Viewing trends that could have serious implications for golf

by | Jul 26, 2017 | 0 comments

Bernie McGuire

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By replacing its traditional numbered channels with themed offerings such as football, rugby, golf and cricket, SKY SPORTS has promised to offer cheaper sports packages to customers when they undergo a major revamp in the near future. 

I’m concerned because I have never heard of anything becoming cheaper voluntarily, so we will have to wait and see. I’m bracing myself that my obsession with sport in general will become more one dimensional than ever because I won’t be paying SKY separately for football, cricket, boxing, wrestling (is that a sport?) coverage that I rarely, if ever, watch. If I have to pay for a dedicated sports channel it will be golf, and only golf for me, although I must admit to a certain amount of jadedness with SKY’s coverage of The Open Championship last week.

In spite of Paul McGinley’s intelligent interventions, there was far too much boring talk and people trying to be too clever by half.

Now, it seems that it isn’t as simple as just depending on SKY to supply me with blanket golf coverage on a dedicated golf channel because almost at the same time, we learn that SKY has lost the rights to show the fourth major of this year – the US PGA Championship, due to be held at Quail Hollow in North Carolina, August 10-13. What is worse, we appear to be on the verge of a major shake up in how golf tournaments are seen by fans not in attendance. The loss of the PGA may only be the tip of an oncoming iceberg capable of sinking all golf coverage on TV, or at the very least changing how the sport can be viewed in the future.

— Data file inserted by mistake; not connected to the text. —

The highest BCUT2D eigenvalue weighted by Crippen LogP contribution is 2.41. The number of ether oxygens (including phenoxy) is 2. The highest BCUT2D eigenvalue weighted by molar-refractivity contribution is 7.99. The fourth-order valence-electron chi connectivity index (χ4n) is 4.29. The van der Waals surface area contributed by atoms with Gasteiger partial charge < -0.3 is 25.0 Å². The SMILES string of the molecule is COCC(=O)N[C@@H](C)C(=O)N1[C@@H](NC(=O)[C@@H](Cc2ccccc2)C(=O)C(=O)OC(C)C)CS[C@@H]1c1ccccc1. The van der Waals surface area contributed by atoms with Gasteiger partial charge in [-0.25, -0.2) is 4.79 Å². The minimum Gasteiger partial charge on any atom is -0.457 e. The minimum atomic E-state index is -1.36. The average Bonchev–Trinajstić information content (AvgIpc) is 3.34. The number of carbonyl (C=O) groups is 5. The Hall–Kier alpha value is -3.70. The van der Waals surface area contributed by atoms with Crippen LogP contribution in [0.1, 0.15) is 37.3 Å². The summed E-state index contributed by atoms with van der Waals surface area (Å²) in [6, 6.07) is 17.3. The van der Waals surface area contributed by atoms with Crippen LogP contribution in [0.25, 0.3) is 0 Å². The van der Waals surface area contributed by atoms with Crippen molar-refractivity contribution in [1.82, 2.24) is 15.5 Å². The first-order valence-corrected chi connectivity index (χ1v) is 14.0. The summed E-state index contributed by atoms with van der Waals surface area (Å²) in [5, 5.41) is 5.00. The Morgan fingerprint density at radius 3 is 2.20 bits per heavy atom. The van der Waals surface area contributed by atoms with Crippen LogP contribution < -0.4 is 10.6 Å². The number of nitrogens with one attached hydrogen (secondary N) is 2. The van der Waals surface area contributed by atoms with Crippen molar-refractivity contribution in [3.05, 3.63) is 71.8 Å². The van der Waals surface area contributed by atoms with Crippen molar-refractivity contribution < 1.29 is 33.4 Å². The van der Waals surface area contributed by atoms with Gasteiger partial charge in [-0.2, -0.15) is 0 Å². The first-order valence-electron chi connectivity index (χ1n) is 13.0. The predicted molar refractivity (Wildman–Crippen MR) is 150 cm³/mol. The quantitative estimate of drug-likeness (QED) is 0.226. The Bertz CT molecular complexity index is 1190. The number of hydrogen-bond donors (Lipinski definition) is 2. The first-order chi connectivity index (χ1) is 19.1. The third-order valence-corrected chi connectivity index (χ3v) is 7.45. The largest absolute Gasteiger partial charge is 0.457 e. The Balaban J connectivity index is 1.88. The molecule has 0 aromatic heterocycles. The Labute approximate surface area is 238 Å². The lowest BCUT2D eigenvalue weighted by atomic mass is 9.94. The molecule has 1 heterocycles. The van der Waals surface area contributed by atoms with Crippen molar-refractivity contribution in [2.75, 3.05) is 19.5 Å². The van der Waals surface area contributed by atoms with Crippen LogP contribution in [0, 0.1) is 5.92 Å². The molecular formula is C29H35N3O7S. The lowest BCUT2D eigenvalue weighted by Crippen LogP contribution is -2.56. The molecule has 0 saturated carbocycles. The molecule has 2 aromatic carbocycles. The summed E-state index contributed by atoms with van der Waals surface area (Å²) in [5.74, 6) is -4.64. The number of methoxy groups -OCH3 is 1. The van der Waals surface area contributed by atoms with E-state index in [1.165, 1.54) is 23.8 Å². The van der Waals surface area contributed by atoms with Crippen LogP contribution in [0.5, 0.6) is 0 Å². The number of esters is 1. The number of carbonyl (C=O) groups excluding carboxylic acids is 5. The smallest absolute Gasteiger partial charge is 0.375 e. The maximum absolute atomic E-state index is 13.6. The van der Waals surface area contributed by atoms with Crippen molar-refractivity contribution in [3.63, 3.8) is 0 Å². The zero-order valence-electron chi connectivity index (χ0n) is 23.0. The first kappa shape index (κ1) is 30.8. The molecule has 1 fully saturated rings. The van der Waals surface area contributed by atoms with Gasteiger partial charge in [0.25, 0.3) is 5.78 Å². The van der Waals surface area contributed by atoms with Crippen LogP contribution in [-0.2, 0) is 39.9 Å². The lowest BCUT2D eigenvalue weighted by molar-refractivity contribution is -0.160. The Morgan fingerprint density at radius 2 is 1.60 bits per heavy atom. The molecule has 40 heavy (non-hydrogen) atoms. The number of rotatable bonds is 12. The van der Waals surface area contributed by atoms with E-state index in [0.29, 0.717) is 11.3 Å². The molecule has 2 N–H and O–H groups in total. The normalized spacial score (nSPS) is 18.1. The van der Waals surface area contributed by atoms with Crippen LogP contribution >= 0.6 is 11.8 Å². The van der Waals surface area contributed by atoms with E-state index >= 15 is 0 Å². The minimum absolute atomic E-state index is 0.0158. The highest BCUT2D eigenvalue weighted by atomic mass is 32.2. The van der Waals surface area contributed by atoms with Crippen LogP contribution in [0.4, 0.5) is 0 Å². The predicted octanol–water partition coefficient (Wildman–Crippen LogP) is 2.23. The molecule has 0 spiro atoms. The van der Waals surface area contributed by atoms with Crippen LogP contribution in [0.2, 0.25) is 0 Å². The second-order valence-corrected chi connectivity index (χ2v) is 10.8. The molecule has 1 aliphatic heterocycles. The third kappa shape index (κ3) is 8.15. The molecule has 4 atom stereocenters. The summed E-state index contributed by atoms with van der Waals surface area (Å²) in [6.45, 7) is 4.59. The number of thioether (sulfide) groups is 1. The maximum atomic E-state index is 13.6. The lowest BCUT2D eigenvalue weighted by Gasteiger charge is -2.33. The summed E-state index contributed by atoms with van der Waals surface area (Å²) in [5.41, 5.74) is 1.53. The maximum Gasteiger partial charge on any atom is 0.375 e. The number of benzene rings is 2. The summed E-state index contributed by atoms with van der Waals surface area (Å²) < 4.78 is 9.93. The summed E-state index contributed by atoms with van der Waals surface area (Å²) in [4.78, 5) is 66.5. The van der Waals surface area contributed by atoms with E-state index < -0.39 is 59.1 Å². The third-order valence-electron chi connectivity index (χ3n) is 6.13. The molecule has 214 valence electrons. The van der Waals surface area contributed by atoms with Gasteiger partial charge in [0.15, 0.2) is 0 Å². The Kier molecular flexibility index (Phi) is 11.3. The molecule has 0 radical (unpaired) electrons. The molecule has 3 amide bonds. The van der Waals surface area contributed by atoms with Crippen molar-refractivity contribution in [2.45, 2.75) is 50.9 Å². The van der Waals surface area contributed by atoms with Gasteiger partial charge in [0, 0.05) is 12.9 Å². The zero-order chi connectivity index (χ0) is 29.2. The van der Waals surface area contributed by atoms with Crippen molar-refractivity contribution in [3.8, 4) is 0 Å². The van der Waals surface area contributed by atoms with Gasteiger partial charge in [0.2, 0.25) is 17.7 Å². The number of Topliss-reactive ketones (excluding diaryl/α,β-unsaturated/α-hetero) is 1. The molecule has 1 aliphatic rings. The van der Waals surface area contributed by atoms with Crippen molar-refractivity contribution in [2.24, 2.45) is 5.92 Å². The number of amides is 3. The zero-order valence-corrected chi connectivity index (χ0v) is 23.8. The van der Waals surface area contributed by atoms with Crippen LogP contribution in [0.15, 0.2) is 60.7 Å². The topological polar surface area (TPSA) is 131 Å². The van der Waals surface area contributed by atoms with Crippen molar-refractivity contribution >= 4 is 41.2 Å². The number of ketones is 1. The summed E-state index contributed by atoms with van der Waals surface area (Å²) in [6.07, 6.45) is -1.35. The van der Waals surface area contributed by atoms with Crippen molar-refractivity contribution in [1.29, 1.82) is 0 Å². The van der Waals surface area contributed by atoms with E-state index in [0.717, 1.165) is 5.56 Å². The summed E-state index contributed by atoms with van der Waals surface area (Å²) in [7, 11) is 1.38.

The biggest worry for TV golf fans is how these changes will affect The Masters and Ryder Cup? Will they be streamed directly onto hand held devices or end up following the pay-per-view model? The PGA of America has yet to announce which direction in which they will go long term.

Golf’s executive leaders seem to believe that technology is changing so fast that they will have to create different ways to reach audiences in future. If so, they would be foolish to move too fast and leave an older, less sophisticated audience (technologically-speaking) out in the cold. Because of their older age, golf fans tend to be five years behind on most trends. Pay Per View would kill people’s love for watching golf majors – that’s for sure.  The good news in the short term is that the US PGA will be on BBC this year but who knows where it will eventually end up.

Sadly, in the rush for money grabbing, too many sports have passed the point when fans are the be all and end all. The fans seem to count less and less. All that matters is ‘spin off’ profits and a rip off culture. Lose the majors and nobody, in my opinion, will want to watch other run of the mill tournaments. The implications could not be more serious for top professional golf, but will its rulers take the long view instead of the short one?

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